A few aspects of the book were poorly done, in my opinion. Electrical wiring diagrams are provided for a variety of tags, which can be insightful, but those in the book were not described well enough for any but the most experienced electrician. Although lots of equipment and software are described, there is really no critical discussion of it. Advice on the best receivers, tags, and software, and a description of their limitations, would have been valuable. A more thorough and open comparison of software should have been presented: as written, Kenward really just describes how to use his software. The graphics, mapping, and data management limitations of RANGES V relative to available Geographic Information System software (GIS) are not thoroughly discussed. I also found the discussion of how to make a radio-tag a bit overdone. Because few people today will actually build a radio-tag from scratch, Kenward would have served readers better by focusing on repair, enhancement, and modification of transmitters.
These detractions make the book much more historical than forward looking. I appreciate the review of where we have been, but the field is changing daily and a useful manual should anticipate the future. One example of how Kenward's book fails to do this is in the lack of attention devoted to managing and analyzing telemetry data with readily available GIS software. Given the current profusion of GIS software and its accessibility to nearly all biologists, Kenward does a real disservice by not illustrating its potential to the field. Likewise, Kenward continually raises concerns about the accuracy of Global Positioning System (GPS) receivers, but this is largely moot because military degradation of the signal is no longer practiced. Few aspects of animal ecology are better enhanced by GPS and GIS technologies than telemetry studies, but Kenward seems to hold back on applying his blessing.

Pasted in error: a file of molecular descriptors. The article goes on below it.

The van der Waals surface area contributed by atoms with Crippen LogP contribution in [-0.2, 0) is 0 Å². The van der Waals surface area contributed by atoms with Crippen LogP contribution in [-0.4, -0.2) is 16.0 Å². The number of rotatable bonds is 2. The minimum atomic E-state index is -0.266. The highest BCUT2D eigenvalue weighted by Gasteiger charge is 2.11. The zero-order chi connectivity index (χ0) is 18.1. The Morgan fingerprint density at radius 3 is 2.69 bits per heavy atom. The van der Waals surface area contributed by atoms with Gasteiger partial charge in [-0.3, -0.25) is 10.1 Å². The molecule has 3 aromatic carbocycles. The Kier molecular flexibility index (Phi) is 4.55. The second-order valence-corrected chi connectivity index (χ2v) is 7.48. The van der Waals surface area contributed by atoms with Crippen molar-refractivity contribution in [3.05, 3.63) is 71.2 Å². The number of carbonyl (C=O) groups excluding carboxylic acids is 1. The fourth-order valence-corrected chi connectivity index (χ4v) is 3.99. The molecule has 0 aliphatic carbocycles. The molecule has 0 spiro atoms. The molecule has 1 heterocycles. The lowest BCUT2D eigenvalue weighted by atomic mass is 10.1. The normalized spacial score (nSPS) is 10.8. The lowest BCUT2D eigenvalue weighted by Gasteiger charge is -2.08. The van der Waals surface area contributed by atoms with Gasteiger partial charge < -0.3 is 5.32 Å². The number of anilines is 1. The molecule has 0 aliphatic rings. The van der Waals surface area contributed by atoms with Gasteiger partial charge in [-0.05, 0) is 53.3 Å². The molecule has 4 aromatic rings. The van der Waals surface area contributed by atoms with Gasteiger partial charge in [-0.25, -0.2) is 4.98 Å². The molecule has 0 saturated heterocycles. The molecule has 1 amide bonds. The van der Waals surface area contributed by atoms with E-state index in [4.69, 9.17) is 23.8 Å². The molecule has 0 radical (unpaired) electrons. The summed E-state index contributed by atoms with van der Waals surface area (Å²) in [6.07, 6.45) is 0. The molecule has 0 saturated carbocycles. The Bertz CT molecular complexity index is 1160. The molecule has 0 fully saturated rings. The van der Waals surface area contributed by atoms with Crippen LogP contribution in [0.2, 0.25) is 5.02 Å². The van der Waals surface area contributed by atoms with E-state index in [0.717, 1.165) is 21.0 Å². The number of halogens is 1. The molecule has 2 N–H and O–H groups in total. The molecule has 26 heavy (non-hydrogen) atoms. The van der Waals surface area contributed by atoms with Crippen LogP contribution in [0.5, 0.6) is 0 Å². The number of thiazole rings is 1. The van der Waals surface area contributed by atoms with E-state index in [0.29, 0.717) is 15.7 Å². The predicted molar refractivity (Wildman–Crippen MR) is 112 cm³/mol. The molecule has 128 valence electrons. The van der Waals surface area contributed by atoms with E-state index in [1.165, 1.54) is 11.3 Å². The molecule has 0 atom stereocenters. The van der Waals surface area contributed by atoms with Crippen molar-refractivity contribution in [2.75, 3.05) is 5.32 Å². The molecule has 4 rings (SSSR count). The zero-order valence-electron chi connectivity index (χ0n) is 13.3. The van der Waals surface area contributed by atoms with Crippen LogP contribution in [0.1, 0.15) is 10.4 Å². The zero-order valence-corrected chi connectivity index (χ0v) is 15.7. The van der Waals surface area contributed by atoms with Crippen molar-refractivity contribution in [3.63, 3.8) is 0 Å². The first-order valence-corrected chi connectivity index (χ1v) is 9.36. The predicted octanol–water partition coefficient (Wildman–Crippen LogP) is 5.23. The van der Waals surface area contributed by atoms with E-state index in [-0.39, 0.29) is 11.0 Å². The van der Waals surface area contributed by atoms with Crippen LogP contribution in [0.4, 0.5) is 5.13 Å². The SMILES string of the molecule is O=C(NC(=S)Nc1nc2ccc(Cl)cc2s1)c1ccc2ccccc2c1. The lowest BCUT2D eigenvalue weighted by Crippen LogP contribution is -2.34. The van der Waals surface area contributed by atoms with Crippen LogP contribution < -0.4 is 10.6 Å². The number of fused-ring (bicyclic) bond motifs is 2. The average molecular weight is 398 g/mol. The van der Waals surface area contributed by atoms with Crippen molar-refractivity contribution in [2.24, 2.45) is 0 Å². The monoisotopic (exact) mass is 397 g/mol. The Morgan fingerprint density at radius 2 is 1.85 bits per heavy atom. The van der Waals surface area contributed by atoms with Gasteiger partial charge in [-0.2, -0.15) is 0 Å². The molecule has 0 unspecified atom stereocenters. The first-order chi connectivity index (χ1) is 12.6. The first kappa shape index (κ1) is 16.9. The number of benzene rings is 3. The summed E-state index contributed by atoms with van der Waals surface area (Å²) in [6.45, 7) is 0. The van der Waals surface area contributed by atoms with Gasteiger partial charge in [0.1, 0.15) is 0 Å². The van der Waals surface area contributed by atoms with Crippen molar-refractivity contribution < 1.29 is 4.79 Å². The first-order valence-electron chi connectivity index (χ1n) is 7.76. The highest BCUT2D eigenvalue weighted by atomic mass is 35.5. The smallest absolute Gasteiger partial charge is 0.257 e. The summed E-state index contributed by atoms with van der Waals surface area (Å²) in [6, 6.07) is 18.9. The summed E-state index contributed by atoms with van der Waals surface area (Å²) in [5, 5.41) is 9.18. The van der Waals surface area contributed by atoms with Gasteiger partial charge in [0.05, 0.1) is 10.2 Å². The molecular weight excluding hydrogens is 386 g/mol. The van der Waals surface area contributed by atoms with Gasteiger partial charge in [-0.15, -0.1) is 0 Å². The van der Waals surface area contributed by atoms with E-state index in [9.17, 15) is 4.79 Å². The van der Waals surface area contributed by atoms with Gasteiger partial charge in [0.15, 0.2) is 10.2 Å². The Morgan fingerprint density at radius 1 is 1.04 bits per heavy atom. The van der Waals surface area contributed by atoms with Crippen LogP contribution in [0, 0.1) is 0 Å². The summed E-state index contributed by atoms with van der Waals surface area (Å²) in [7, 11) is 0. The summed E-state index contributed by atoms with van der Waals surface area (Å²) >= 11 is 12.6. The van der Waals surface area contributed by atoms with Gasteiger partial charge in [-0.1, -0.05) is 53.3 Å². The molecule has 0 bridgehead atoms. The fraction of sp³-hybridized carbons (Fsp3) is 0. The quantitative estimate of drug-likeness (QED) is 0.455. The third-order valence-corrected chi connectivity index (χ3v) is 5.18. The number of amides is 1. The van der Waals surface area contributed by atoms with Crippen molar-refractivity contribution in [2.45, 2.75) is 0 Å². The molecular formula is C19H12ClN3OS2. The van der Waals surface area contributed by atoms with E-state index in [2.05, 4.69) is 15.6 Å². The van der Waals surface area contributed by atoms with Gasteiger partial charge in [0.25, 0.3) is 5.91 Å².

The most serious limitation of the book is the treatment of material presented in the last two chapters. Aspects of data analysis are introduced here, but not rigorously appraised and compared. Literally volumes have been written about the topics Kenward introduces (e.g., home-range estimators, resource selection, movement; White and Garrott 1990, Turchin 1998, Millspaugh and Marzluff 2001). Kenward cites the appropriate literature, but does not provide the detailed review necessary. Those collecting telemetry data will need to study these books in addition to Kenward's manual. In this respect Kenward's manual is really more of a primer or starting point than a stand-alone source of information.
Kenward starts his book with a challenge to use telemetry to answer biological rather than methodological questions. Reading this book will stimulate you to begin asking such questions. However, if you want to get the most out of your efforts to understand birds through radio-telemetry, you will need to begin with Kenward, consult detailed volumes such as those mentioned above, and keep abreast of a wide range of technical, analytical, and biological primary literature. Using new technologies to extend Kenward's approaches may help us all understand what birds are doing after they leave our hand or view.